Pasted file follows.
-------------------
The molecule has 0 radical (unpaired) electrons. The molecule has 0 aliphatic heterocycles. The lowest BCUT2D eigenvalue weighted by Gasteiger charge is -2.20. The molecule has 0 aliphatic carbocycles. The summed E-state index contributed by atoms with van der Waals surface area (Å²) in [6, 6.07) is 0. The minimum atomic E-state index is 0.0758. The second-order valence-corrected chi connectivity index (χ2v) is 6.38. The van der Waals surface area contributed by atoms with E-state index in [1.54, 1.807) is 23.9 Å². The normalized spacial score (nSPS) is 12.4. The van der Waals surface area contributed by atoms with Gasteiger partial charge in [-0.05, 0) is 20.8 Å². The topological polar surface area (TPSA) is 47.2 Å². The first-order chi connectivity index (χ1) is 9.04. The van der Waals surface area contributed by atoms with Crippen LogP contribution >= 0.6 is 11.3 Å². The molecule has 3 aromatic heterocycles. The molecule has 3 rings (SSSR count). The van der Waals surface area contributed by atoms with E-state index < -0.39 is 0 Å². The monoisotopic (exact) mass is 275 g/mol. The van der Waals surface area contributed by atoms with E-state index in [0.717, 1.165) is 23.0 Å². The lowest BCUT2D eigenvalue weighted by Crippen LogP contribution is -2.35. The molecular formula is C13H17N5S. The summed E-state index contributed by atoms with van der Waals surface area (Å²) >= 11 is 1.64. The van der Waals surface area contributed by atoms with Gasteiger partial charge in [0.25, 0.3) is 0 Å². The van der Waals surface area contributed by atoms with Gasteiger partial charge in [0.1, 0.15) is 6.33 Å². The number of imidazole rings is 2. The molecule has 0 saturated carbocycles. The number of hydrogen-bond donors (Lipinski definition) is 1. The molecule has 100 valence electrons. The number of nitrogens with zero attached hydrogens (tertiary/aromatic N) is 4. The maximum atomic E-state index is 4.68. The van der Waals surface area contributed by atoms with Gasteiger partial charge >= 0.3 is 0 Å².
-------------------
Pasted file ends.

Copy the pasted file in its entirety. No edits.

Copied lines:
The molecule has 0 radical (unpaired) electrons. The molecule has 0 aliphatic heterocycles. The lowest BCUT2D eigenvalue weighted by Gasteiger charge is -2.20. The molecule has 0 aliphatic carbocycles. The summed E-state index contributed by atoms with van der Waals surface area (Å²) in [6, 6.07) is 0. The minimum atomic E-state index is 0.0758. The second-order valence-corrected chi connectivity index (χ2v) is 6.38. The van der Waals surface area contributed by atoms with E-state index in [1.54, 1.807) is 23.9 Å². The normalized spacial score (nSPS) is 12.4. The van der Waals surface area contributed by atoms with Gasteiger partial charge in [-0.05, 0) is 20.8 Å². The topological polar surface area (TPSA) is 47.2 Å². The first-order chi connectivity index (χ1) is 9.04. The van der Waals surface area contributed by atoms with Crippen LogP contribution >= 0.6 is 11.3 Å². The molecule has 3 aromatic heterocycles. The molecule has 3 rings (SSSR count). The van der Waals surface area contributed by atoms with E-state index < -0.39 is 0 Å². The monoisotopic (exact) mass is 275 g/mol. The van der Waals surface area contributed by atoms with E-state index in [0.717, 1.165) is 23.0 Å². The lowest BCUT2D eigenvalue weighted by Crippen LogP contribution is -2.35. The molecular formula is C13H17N5S. The summed E-state index contributed by atoms with van der Waals surface area (Å²) >= 11 is 1.64. The van der Waals surface area contributed by atoms with Gasteiger partial charge in [0.25, 0.3) is 0 Å². The van der Waals surface area contributed by atoms with Gasteiger partial charge in [0.1, 0.15) is 6.33 Å². The number of imidazole rings is 2. The molecule has 0 saturated carbocycles. The number of hydrogen-bond donors (Lipinski definition) is 1. The molecule has 100 valence electrons. The number of nitrogens with zero attached hydrogens (tertiary/aromatic N) is 4. The maximum atomic E-state index is 4.68. The van der Waals surface area contributed by atoms with Gasteiger partial charge >= 0.3 is 0 Å².